Poetry & ProsePoetsLord Byron


Rear view one (derrière wide-angle)
Rear view one (derrière wide-angle)
Rear view two (derrière macro)
Rear view two (derrière macro)
“Psyche Receiving Cupid’s First Kiss”
By François Gérard (1798)

* A symbolic butterfly hovers over Psyche in a moment of innocence poised before sexual awakening.

Perfectly put

Oh Secret Sharer!
Oh my True Soulmate!
This is it:
   It’s your enthusiasm /
      that enamours me to you.


Nothing is so contagious as enthusiasm.

— Samuel Taylor Coleridge

It is your radiant sparkle, it is your positivity. It is the bounce in your step and the way you’d instantaneously light up my mood and mind the split second we’d come into contact be that a face-to-face encounter or be it a conversation online.


Samuel Taylor Coleridge 2
Samuel Taylor Coleridge
“Alone, alone, all, all alone, Alone on a wide wide sea! And never a saint took pity on My soul in agony.”


The shadow of the dome of pleasure
Floated midway on the waves;
Where was heard the mingled measure
From the fountain and the caves.

— Samuel Taylor Coleridge

I never did know just how romantically inclined I was and am. Truth be known, I’d lived in a lethargic limbo until I was awakened by you…


Read more of and on The Romantics:
Poetry & ProsePoetsS. T. Coleridge
Poetry & ProsePoetsJohn Keats
Poetry & ProsePoetsP. B. Shelley
Poetry & ProsePoetsLord Byron

Boys, don’t ya know, will be boys

Godward: The_Old_Old_Story (1903)
Come dine with me /
come lie with me.

Lovelorn

alone I languish


Love will take us to higher plaines
Love makes us feel alive
Love is painful
Love kills

Lovelorn
One and Only
“You are the only one for me.”
Love lorn
Nobody Else
“No one else compares to you.”


Thou hast the keys of Paradise, O just, subtle, and mighty Opium!

— Thomas de Quincey


There is no intensity of love or feeling that does not involve the risk of crippling hurt. It is a duty to take this risk, to love and feel without defense or reserve.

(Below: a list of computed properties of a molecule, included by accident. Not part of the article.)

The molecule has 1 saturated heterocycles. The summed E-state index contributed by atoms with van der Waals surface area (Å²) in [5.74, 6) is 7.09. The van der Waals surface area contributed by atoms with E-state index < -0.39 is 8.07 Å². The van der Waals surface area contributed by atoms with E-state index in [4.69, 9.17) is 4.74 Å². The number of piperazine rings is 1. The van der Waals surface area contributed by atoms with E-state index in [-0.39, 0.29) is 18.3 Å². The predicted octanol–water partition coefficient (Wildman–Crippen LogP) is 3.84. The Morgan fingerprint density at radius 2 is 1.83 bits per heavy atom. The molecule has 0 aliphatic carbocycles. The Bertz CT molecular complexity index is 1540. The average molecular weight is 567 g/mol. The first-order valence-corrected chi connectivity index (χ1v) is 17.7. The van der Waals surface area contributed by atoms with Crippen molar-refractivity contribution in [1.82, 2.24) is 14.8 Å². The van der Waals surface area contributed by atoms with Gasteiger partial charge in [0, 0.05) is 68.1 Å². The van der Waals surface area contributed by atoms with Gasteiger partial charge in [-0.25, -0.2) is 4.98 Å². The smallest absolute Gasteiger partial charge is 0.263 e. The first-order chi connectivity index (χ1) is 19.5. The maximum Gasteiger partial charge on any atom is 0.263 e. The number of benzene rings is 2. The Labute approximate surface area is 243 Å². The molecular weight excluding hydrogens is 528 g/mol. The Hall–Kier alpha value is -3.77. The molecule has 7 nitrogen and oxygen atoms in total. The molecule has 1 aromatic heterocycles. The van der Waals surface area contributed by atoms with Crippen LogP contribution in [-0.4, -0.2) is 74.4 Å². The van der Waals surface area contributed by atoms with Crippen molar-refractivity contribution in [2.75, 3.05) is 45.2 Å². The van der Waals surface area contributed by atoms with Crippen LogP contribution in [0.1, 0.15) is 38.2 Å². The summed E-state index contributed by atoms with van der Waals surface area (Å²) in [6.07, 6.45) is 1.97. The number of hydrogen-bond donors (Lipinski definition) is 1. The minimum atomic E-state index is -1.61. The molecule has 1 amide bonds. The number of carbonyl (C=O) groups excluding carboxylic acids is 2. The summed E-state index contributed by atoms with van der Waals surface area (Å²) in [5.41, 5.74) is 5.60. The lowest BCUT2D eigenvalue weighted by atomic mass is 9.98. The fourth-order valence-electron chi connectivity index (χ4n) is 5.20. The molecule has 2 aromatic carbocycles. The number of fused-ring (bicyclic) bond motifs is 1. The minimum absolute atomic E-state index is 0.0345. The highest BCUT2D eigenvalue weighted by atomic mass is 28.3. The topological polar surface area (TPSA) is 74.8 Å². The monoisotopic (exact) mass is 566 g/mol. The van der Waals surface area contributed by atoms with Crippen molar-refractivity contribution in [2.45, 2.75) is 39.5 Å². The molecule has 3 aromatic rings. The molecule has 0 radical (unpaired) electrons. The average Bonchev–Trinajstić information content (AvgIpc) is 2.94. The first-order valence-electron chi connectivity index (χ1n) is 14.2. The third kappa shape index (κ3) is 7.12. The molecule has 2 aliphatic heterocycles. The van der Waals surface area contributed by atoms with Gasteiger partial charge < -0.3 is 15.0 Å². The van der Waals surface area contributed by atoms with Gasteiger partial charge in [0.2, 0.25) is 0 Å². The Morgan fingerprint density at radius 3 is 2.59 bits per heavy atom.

— William S. Burroughs


When you stop growing you start dying.

— William S. Burroughs

📙 Confessions of an English Opium Eater

— Thomas de Quincey (1821)

Describing the surreal hallucinations, insomnia and nightmarish visions he experienced while consuming large quantities of opium, De Quincey waxes lyrical on the associated pleasures and pains. De Quincey arguably scrutinise his life, somewhat obsessively in an attempt to articulate and understand better his own identity. The work portrays a nervous (postmodern?) self-awareness, a spiralling obsession with the enigmas of one’s own composition and relative (in)significance.

Critics broadly agree that The Confessions forges a clear link between artistic self-expression and addiction. According to Martin Geeson, what makes the book technically remarkable is its use of a majestic neoclassical style to confessional writing (of the rather romantic kind). The Confessions is a work of immense sophistication and certainly one of the most impressive and influential of the autobiographies of that century. Moreover, there’s a general consensus that it paved the way for later generations of literary drug-takers from Charles P. Baudelaire — “always be a poet, even in prose” — to William S. Burroughs and Hunter S. Thompson.

📙 Junky

— William S. Burroughs (1953)

Junky is semi-autobiographical work that focuses on Burroughs’ life as a drug user and dealer. It has come to be considered a seminal text on the lifestyle of heroin addicts in mid-20th c. America.

📙 Naked Lunch

— William S. Burroughs (1959)

Naked Lunch is structured as a series of loosely connected vignettes. These vignettes are drawn from Burroughs’ own experiences on the road and his addiction to drugs: heroin, morphine and, while in Morocco, majoun (which is a strong strain of hashish). The book was included in Time magazine’s “100 Best English-language Novels from 1923 to 2005.”

📙 Fear and Loathing in Las Vegas

— Hunter S. Thompson (1971)

Fear and Loathing in Las Vegas: A Savage Journey to the Heart of the American Dream is a 1971 novel by Hunter S. Thompson. The book is a roman à clef, rooted in his own autobiographical incidents. In a nutshell, the story follows its protagonist, Raoul Duke, and his attorney, Dr. Gonzo, as they descend on Las Vegas to chase the American Dream through a drug-induced haze, all the while ruminating on the failure of the 1960s counter-cultural movement. The preface quotes Samuel Johnson, “he who makes a beast of himself gets rid of the pain of being a man” and this alludes to Duke’s drug-fueled existence which is undertaken in order to escape the coarse realities of American life — the conformism with consumption at the heart of the American Dream. The book is today noted for its lurid descriptions of drug use and its retrospective on the culture of the 1960s.